Once a mesoscale cold air enters into the upper layer of the mixing layer, the downdraught of the cold air would induce the ground convective cells into an unstable movement. The cellular convection would then transformed into a strong convection of massive helical cells. The movement of swirling convective cells is similar to a tornado or a dust devil. In order to maintain the stability of these swirling convective cells, the ascending velocity at the leading edge of the swirling convective cells increase significantly, and lead to an unstable vertical airflow of convective cells, and consequently, a large-scale instability of a near-surface mixing layer [10]. The fall of the cold air tends to concentrate on the gust front as the cold front advances, forming a density current head, as shown in Figure 1 [30].
Figure 1. Schematic diagram of the front lobe of a dust storm. A downdraught of the cold air that spreads out along the ground and moves forward to form a density current pick up loose dust and sand from the surface. The dense cold air pushes up warmer air, which it meets, thereby reinforcing the warm up-draught (Modified from Idso, S.B. 1976, pp. 108–114).
Figure 2 depicts the morphological characteristics of the front edge of a LSS that occurred on 5 May 1993 in the northwestern China [31]. Similar to the entrainment mechanism of particles in the dust devils [29], the uprising dust particles from the ground were projected by the swirling air flow in the azimuthal area of swirling convective cells, forming a nose-like front, as illustrated in Figure 2a [31]. At the same time, particles in different sizes can be stratified under the helical up-draught of swirling convective cells [32]. The stratified dust particles exhibit the shallow and uneven layers of a LSS, as shown in Figure 2b. Fine particles are shown to concentrate in the upper layer (zones G and H in Figure 2b), medium size particles concentrated in the lower level (zones A and B), and coarse particles circulated near the ground. Due to different properties of light reflection and absorption according to particle sizes, the sand wall appeared in layers in different colors at the leading edge of a LSS, with the upper yellow layer of fine particles, the middle red layer of medium size particles and the lower grey-black layer of coarse particles occured near the ground [31]. In fact, the observation of LSS on 5 May 1993 showed that the dense sand wall was about 0.3 km high, while the dust layer was higher, about 0.7 km. Moreover, prior to the occurrence of a LSS, the warm air in the near-surface layer would became very unstable, and during the development stage, the sand inside the sand wall began tumbling. The weather process with a severe convection, produced the characteristics of a squall line [23][24].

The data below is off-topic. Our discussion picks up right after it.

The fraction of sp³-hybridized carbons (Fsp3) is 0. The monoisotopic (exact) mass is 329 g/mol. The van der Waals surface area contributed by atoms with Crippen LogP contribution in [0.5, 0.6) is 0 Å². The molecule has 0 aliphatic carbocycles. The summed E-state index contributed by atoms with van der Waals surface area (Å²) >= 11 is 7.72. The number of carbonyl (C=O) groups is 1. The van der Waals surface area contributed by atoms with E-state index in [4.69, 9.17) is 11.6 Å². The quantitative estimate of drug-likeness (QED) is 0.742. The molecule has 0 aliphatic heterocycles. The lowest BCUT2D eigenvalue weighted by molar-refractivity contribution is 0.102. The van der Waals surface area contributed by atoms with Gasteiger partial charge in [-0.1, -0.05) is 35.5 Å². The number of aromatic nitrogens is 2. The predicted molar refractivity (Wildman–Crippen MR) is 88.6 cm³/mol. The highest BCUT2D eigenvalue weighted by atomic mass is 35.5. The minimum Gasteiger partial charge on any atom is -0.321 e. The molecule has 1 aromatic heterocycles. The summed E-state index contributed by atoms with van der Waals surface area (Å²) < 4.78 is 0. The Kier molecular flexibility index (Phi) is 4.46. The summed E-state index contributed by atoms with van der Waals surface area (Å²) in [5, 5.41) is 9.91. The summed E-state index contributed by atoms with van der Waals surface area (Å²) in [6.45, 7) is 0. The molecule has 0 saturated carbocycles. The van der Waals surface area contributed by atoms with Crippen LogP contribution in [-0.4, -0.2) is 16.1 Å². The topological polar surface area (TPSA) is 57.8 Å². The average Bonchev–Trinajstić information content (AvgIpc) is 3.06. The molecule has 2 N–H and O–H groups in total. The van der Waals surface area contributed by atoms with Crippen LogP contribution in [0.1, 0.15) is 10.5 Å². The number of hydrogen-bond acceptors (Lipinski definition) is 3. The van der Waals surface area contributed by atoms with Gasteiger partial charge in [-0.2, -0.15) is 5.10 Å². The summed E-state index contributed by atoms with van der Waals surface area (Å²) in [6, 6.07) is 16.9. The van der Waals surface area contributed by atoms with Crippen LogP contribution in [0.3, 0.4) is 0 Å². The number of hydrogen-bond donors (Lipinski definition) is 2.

Figure 2. The front features of a LSS event. (a) Side view diagram. Due to the ground friction and other retardation, the wedged front of the cold air is not directly grounded like a dashed line AM’N’, but is shaped like a nose (line BAMN) that folds backwards. A is the nose tip. (b) Main view diagram. The front view is the CD portion of the nose tip of the cold air, which is just a small segment of the curved cold air pushing forward. To the left and right sides to E and F, up to G and H, down to M and N, the dense sand edge and its inner rolling gradually become blurred. The uneven layers, deep or shallow, are caused by separated process of different sized dust particles (The Figure was reproduced from Lu, Q. and Yang, Y.L. 2001, p. 158).